I just want to vent a little

Dear author, I do not know what strategy you write, but perhaps write about Alpha and Omega.

You see a high yield. You like big income.
You see, that for a day there is a salary of $ 4000 on an account of $ 50,000.

Start to follow the system. But as soon as the deal went into minus $ 3,000, then you have a panic. And start distracting the author’s messages with the strategy.

Do you seriously think that the profit on the market is possible without losses?
I’ll tell you - it’s impossible. And to earn - you must take risks. And for a big profit you have to take risks very much.
Do not want to risk - go to work as a librarian in a rural school.

Today, while my trading position was in the red, you managed to send me 17 messages that you do not like the risk.

And do you like the profit?


My congratulations with new high.

Offended. :slight_smile:
I earned today for him $ 3,407, and he was offended and unsubscribed.
How old are you?

Yesterday’s returns mean little when tomorrow adding to losers and over-leveraging blows out your account.

People don’t have infinite capital. For some the possibility of a total system blow out is nothing as it is just a portion of their capital. For others continued adding to losers would be catastrophic. Let them be their own judge of their situation.


Might I suggest that you check the posts from:
AlexanderG on Follower guide to consistent profits
LeslieGray on Anyone follow 8 systems or more?

They have suggestions for using the trader stats provided on C2 (trade size, drawdown etc) and scale your commitment to your level of comfort. Personally, I find that this is crucial. You can always err on the side of caution and make adjustments as time goes by.

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Just open real money account and trade on it the way you are trading now. You will understand him better :slight_smile:


LOL…you just described exactly how the general stock market (a “long-term successful system”) works…knowing that 80-90 percent of the time it is skewed upwards (long) and wise investors will buy at the occasional “dips” or draw down (which happens 10-20 percent of the time).

The question though for individual systems (like individual stocks from the general stock market) is knowing which ones are apparent successful systems and sticking with them or buying at their occasional dips/draw down before their expected and eventual rise up. How do you evaluate and follow those who are good at knowing how to “pick stocks” (i.e. via their systems) if you are not good at “picking stocks” yourself?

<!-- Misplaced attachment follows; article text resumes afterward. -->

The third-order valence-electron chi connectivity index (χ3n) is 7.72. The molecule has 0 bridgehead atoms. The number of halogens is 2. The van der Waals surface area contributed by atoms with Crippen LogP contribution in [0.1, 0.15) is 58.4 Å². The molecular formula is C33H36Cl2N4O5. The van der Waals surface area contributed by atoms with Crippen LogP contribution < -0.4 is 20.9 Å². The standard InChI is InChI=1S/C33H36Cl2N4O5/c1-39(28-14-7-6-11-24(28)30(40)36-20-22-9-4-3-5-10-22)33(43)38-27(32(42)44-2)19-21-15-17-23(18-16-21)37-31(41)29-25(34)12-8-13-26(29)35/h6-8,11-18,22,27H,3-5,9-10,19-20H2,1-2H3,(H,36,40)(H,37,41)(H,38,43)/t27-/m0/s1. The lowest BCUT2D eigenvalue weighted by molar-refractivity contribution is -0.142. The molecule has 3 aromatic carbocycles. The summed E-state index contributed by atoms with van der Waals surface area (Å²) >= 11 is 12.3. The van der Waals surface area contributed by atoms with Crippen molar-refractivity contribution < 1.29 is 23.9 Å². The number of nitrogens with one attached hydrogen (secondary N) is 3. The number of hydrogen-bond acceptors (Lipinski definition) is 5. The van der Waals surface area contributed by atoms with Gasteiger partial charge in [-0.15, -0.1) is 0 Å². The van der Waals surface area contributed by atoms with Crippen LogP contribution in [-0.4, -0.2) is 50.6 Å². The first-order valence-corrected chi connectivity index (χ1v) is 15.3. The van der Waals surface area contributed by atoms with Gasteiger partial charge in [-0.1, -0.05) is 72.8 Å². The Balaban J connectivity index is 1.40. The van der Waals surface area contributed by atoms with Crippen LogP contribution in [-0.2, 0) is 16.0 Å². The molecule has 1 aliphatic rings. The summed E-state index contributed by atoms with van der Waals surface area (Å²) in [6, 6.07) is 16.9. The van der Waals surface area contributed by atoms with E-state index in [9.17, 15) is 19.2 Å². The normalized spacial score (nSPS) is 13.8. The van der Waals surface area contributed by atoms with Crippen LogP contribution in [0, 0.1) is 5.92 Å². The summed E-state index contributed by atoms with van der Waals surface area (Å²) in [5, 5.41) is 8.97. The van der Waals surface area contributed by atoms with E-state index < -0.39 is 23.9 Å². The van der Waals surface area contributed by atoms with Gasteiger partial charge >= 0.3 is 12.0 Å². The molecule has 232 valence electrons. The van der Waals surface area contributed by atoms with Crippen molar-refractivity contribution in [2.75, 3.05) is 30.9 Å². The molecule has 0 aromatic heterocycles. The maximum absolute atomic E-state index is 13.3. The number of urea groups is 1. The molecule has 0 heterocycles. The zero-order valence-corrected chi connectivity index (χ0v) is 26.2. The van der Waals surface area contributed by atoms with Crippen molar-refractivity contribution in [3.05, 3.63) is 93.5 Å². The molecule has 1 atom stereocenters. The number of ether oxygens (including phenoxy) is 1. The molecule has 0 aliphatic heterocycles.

The best approach is to trade a few safe systems and 1-2 high risk systems. That’s if you’re looking for better than average returns. There’s lot of people here that advice against the high risk systems but if you catch them early or catch them when they are on a hot streak then you can make money. When a system starts to go bad scale them down until they turn around or quit. That is my approach and I have done well. Sometimes you get lucky sometimes you take a hit. I joined VIX Timer about 2 weeks ago and took a hit right away.

Alpha Omega definitely helped push my account to a new high today. Event Hunter, R options has done well for me this year too.


Same here, before I don’t like Event Hunter but now, this model really help my portfolio in uncertain conditions like now. R Option mini works very well for me. This week, I got hit a lot from Vix models. Believe or not, Omega just in a couple days, really help my portfolio, if I don’t have this, my portfolio will be really bad but if you can’t handle risk and very limited capital, this model is not appropriate for you. Hopefully all the creators can sustain in very long periods.

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I’d say that without a solid experience in trading and a good understanding of risk management, you don’t have the tools to properly evaluate a system. It looks very easy - just browse through the systems, do an online shopping kinda thing, click here, click there and start making money. Well, as you have noticed, it takes a bit more than that.